Spring is when fawns (baby deer) are born across our region. If you've ever seen a newborn fawn, it's really a beautiful thing. I had an experience about a decade ago where I witnessed a fawn that had just been born. I had been hiking on the Munger Shaw Trail near Riverside when I noticed something off the side of the trail in the grass. I looked closer and noticed it was a very small fawn, curled up, and it was still wet. It had just been born.

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It took me a minute looking around to spot the mother, a doe, that was about 25 yards away watching me closely through the brush. I walked off and continued my day, leaving feeling what a cool experience that was.

What I witnessed is actually pretty common according to the Wisconsin DNR. A fawn's mother will leave the fawn for much of the day. It's important to know this, because sometimes people find a fawn in the woods alone and panic and think they need help. This isn't a good idea, because as they post, a wild animals best chance of survival is almost always in the wild.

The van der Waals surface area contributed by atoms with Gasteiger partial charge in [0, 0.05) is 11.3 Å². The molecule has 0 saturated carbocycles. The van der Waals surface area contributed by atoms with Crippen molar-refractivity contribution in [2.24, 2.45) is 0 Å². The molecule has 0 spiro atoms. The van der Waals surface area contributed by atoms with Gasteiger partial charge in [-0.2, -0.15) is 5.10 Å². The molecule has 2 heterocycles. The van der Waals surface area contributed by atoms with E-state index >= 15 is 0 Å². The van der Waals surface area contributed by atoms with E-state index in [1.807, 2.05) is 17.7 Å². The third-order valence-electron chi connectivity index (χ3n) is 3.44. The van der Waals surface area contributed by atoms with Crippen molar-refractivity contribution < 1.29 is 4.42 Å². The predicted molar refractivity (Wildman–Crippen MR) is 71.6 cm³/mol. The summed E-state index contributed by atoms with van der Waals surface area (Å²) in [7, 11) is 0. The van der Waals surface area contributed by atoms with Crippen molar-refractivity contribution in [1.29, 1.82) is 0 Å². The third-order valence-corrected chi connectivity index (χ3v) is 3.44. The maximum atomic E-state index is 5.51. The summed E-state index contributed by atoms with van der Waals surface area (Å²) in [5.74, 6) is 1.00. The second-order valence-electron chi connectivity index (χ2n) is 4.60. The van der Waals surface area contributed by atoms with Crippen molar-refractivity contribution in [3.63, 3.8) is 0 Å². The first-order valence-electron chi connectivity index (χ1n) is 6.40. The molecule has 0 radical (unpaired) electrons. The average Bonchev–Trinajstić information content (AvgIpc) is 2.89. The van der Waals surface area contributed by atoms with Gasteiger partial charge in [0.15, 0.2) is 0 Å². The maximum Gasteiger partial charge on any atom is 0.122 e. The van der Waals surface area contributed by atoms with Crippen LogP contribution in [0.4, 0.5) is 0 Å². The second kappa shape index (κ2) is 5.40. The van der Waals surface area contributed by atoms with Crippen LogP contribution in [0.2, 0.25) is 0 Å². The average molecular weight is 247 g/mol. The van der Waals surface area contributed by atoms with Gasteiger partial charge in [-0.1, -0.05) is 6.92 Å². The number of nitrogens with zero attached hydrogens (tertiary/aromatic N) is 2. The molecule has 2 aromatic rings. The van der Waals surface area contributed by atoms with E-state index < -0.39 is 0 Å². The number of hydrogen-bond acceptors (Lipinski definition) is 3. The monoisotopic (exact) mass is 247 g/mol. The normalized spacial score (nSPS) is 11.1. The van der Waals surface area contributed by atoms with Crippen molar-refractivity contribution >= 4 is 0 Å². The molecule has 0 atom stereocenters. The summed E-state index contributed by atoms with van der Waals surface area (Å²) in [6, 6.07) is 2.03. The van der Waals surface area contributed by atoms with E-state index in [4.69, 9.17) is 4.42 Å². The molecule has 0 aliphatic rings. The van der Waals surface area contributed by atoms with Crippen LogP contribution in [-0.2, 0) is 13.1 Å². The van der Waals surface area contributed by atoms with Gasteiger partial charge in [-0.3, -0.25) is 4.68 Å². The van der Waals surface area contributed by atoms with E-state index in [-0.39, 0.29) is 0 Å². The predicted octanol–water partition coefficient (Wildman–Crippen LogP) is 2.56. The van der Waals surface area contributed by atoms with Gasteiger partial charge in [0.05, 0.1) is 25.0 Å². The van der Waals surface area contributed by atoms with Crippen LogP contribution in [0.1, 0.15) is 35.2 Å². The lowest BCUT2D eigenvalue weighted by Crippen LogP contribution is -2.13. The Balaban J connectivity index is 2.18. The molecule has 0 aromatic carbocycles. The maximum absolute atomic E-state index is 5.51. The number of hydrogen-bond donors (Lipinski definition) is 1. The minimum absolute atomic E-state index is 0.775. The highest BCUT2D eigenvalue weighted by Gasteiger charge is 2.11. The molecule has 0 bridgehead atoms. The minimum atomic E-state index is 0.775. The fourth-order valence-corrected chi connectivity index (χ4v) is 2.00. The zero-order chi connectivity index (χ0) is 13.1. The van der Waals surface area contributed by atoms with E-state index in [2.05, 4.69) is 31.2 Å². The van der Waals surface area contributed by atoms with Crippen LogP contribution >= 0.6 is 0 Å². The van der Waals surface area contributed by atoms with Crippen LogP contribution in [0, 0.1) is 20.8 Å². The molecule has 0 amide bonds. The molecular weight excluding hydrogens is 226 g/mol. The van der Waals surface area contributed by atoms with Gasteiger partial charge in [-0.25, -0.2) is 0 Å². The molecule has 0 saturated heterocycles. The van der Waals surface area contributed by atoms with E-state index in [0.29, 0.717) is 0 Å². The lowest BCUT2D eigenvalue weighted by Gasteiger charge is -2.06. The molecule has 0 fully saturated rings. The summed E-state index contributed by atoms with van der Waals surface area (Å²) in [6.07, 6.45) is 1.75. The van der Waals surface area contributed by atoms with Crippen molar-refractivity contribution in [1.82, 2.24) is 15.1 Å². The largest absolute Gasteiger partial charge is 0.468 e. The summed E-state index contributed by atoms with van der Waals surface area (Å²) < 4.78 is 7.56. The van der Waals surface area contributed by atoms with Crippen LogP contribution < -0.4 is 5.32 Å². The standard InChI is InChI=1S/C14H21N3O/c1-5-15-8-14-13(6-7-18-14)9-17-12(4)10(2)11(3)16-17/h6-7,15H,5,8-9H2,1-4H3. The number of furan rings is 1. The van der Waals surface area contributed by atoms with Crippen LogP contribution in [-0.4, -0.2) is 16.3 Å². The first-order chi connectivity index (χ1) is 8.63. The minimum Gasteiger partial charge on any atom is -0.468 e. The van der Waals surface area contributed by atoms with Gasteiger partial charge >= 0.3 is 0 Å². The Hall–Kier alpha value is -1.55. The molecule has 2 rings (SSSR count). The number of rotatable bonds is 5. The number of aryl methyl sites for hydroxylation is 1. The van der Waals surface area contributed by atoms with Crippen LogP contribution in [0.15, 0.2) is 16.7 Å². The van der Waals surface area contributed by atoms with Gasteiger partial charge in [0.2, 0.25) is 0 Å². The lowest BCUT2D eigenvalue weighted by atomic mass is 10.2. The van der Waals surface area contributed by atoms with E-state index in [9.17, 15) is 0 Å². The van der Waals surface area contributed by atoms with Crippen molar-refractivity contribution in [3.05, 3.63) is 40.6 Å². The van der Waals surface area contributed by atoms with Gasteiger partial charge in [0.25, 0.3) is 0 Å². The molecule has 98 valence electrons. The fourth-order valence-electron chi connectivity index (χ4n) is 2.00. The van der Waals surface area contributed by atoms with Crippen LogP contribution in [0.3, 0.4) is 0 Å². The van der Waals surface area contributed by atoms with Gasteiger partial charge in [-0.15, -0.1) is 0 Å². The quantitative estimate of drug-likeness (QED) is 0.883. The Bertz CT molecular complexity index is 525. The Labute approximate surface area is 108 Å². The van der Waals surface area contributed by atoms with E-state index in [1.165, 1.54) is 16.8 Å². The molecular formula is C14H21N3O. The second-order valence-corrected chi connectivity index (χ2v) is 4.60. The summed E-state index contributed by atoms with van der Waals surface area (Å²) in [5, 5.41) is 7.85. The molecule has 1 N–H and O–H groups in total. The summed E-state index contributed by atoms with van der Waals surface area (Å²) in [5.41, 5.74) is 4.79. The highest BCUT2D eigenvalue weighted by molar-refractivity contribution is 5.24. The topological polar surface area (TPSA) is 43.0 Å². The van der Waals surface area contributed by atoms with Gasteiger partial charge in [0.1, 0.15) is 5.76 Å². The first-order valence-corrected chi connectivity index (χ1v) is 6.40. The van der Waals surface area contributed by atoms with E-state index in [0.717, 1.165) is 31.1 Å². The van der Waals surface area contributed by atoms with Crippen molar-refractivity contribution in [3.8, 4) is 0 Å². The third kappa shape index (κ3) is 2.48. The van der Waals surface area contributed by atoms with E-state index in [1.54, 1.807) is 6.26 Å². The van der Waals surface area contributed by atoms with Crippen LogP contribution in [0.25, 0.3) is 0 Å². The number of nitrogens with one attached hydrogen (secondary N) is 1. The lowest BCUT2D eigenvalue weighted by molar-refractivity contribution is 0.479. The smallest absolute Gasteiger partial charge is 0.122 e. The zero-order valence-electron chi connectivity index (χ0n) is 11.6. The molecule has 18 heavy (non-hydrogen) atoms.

So keep this in mind every spring, that these fawns are just fine. Their mother may be watching for a distance or leaving the fawn alone to not draw attention. There's no reason for you to intervene even if you may think you're helping out. Just leave feeling lucky that you got to witness this beautiful nature moment.

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